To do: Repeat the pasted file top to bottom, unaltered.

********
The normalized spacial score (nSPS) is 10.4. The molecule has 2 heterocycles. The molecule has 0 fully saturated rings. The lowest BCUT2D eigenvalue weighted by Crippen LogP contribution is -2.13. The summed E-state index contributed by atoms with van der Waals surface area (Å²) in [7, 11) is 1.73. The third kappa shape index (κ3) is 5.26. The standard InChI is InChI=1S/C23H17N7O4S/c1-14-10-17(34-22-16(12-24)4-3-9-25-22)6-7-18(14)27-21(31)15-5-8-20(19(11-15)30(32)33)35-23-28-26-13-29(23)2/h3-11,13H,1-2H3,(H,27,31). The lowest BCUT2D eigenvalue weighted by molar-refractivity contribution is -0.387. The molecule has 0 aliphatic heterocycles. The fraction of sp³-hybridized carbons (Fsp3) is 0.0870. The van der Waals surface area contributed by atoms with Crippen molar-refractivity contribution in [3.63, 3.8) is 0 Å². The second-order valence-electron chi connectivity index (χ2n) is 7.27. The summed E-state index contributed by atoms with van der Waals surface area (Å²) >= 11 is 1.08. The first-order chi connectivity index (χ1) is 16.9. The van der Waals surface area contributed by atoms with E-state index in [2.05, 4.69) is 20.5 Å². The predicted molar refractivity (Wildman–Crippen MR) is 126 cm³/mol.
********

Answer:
The normalized spacial score (nSPS) is 10.4. The molecule has 2 heterocycles. The molecule has 0 fully saturated rings. The lowest BCUT2D eigenvalue weighted by Crippen LogP contribution is -2.13. The summed E-state index contributed by atoms with van der Waals surface area (Å²) in [7, 11) is 1.73. The third kappa shape index (κ3) is 5.26. The standard InChI is InChI=1S/C23H17N7O4S/c1-14-10-17(34-22-16(12-24)4-3-9-25-22)6-7-18(14)27-21(31)15-5-8-20(19(11-15)30(32)33)35-23-28-26-13-29(23)2/h3-11,13H,1-2H3,(H,27,31). The lowest BCUT2D eigenvalue weighted by molar-refractivity contribution is -0.387. The molecule has 0 aliphatic heterocycles. The fraction of sp³-hybridized carbons (Fsp3) is 0.0870. The van der Waals surface area contributed by atoms with Crippen molar-refractivity contribution in [3.63, 3.8) is 0 Å². The second-order valence-electron chi connectivity index (χ2n) is 7.27. The summed E-state index contributed by atoms with van der Waals surface area (Å²) >= 11 is 1.08. The first-order chi connectivity index (χ1) is 16.9. The van der Waals surface area contributed by atoms with E-state index in [2.05, 4.69) is 20.5 Å². The predicted molar refractivity (Wildman–Crippen MR) is 126 cm³/mol.